When the story broke about an anti-Islam film that (supposedly) sparked the riots in Egypt and Libya, the AP initially reported that an “Israeli Jew” named Sam Bacile was the producer, and that it was funded by Jewish donors. All day, the questions have swirled over who this mysterious Bacile character was, but many Israel-bashers ran with the claim that the producer holds Israeli citizenship.
In fact, at the Atlantic, Jeffrey Goldberg reports that “Bacile” may not be an Israeli citizen after all:
Klein told me that Bacile, the producer of the film, is not Israeli, and most likely not Jewish, as has been reported, and that the name is, in fact, a pseudonym. He said he did not know “Bacile”‘s real name. He said Bacile contacted him because he leads anti-Islam protests outside of mosques and schools, and because, he said, he is a Vietnam veteran and an expert on uncovering al Qaeda cells in California. “After 9/11 I went out to look for terror cells in California and found them, piece of cake. Sam found out about me. The Middle East Christian and Jewish communities trust me.”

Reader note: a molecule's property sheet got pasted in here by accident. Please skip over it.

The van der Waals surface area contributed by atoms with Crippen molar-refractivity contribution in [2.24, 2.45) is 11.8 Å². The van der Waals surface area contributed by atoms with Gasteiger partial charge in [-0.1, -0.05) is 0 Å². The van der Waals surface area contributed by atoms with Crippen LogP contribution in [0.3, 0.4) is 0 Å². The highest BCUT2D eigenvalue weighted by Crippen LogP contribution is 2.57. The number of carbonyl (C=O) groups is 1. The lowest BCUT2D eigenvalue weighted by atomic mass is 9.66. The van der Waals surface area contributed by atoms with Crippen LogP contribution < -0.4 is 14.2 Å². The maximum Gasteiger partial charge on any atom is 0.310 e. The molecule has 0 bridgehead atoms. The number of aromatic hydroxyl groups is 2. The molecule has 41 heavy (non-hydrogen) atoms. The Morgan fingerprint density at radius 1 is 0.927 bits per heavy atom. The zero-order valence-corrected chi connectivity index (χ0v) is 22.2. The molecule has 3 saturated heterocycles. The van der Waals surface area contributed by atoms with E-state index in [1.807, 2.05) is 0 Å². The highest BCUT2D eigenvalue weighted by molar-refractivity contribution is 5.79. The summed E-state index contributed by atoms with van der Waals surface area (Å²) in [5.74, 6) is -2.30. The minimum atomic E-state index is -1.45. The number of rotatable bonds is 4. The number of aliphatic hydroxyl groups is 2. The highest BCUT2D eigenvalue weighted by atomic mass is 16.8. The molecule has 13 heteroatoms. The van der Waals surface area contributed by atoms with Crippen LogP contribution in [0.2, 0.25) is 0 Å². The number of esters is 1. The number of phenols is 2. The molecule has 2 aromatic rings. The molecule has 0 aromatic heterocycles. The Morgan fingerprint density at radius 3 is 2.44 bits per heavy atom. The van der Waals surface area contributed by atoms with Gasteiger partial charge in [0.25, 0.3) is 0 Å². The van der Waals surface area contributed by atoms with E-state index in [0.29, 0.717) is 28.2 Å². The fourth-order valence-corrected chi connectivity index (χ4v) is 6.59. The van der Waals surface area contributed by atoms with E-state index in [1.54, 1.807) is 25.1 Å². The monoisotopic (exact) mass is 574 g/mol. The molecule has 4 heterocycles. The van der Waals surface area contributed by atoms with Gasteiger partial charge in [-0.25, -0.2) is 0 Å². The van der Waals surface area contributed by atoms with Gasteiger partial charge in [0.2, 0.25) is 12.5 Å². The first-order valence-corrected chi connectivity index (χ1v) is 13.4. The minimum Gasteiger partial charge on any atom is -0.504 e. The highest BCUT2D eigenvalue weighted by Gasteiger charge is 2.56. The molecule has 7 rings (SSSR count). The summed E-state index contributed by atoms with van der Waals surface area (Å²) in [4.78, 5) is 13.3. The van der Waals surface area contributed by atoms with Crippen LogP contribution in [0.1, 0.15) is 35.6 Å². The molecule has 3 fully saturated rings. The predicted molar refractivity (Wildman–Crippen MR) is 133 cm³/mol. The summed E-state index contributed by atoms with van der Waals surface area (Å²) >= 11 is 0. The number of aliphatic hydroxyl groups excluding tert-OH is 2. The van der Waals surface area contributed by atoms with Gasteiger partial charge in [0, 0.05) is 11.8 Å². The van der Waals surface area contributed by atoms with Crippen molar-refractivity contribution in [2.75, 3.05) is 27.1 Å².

Actually, there’s basically no evidence that “Sam Bacile” even exists. The closest person who fits that description (at least electronically) is a self-proclaimed Egyptian “movie-maker” in California, who calls himself “Sam Bassel” on Facebook. Bassel has been registered on Facebook since 2010, and has posted regularly about the movies he supposedly produces, including the one that was used as a pretext for the Egyptian riots.